From what we have seen of Bama's passing game -- managerial against Wisconsin, testy against Middle Tennessee -- Ole Miss' defense presents the first real challenge Coker and Bateman will face this year, and should the Landsharks come hungry and smart, a big-time turnover here or there will go a long way toward opening up Swaggy C's offense.

Chad Kelly, film guru?

According to Ben Garrett, Chad Kelly has been studying the last two years of Alabama tape since the day he arrived in Oxford. If Swag wants to Clockwork Orange himself on Crimson Tide film, by all means, my dude. And anyway, Kelly already sounds well-versed in the hydra that is Kirby Smart defensive packages:

You are going to get their mixture of odd and even fronts. They have guys that can two-gap you on one play and then get on the edge on the next play. Their back ends are going to keep you guessing on whether it is man or zone and they disguise it well. Alabama's defense has not changed a lot, and they probably don't need to. They are very good at what they do. You may see a new pattern or blitz every now and then, though.


Pictured: Chad Kelly hard at work on Bama film study.

That's a pretty good synopsis of a scheme that Saban and Smart have been fine-tuning for years now. A scheme that, as Swag points out, may not comprise the sexiest bombing attack in the country, but dammit it's gonna execute better and smash harder than anyone out there. And further, Chad's already talking disguises, a seemingly unique Saban traduction to the college game, a defensive sleight of hand inherited from those fateful years in the NFL and applied in earnest to the college game, a mainstay of pass rushes everywhere as to be a ubiquitous, must-be-planned-for necessity.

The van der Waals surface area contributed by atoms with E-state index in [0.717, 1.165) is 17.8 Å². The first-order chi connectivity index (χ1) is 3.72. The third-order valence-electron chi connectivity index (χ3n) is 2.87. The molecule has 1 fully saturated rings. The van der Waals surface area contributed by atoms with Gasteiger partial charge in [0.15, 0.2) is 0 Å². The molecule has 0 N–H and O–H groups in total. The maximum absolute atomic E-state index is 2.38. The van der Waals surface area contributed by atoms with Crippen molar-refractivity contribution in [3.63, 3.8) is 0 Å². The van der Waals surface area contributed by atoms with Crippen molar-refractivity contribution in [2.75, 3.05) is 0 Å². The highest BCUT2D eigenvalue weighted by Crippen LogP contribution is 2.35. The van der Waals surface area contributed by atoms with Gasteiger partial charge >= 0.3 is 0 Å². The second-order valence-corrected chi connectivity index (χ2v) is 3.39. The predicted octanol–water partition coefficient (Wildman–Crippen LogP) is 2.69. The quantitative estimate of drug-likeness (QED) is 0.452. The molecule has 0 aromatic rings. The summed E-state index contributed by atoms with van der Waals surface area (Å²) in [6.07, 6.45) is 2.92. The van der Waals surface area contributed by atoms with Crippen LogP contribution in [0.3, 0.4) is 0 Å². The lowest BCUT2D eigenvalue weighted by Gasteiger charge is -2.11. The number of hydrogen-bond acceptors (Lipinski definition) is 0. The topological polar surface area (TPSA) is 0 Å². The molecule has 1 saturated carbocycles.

So, superior statistical production, a reportedly obsessive study regimen, the confidence of two weeks slinging the football all over the place, and finally the trust of his coaches and teammates to do the job given him -- these sundry assets coalesce in the lone denominator of Ole Miss' Chad Kelly, who has only Bama to beat this week. Jake Coker and Cooper Bateman, they're still fighting for that starting job, and anyway neither can rival Swag currently.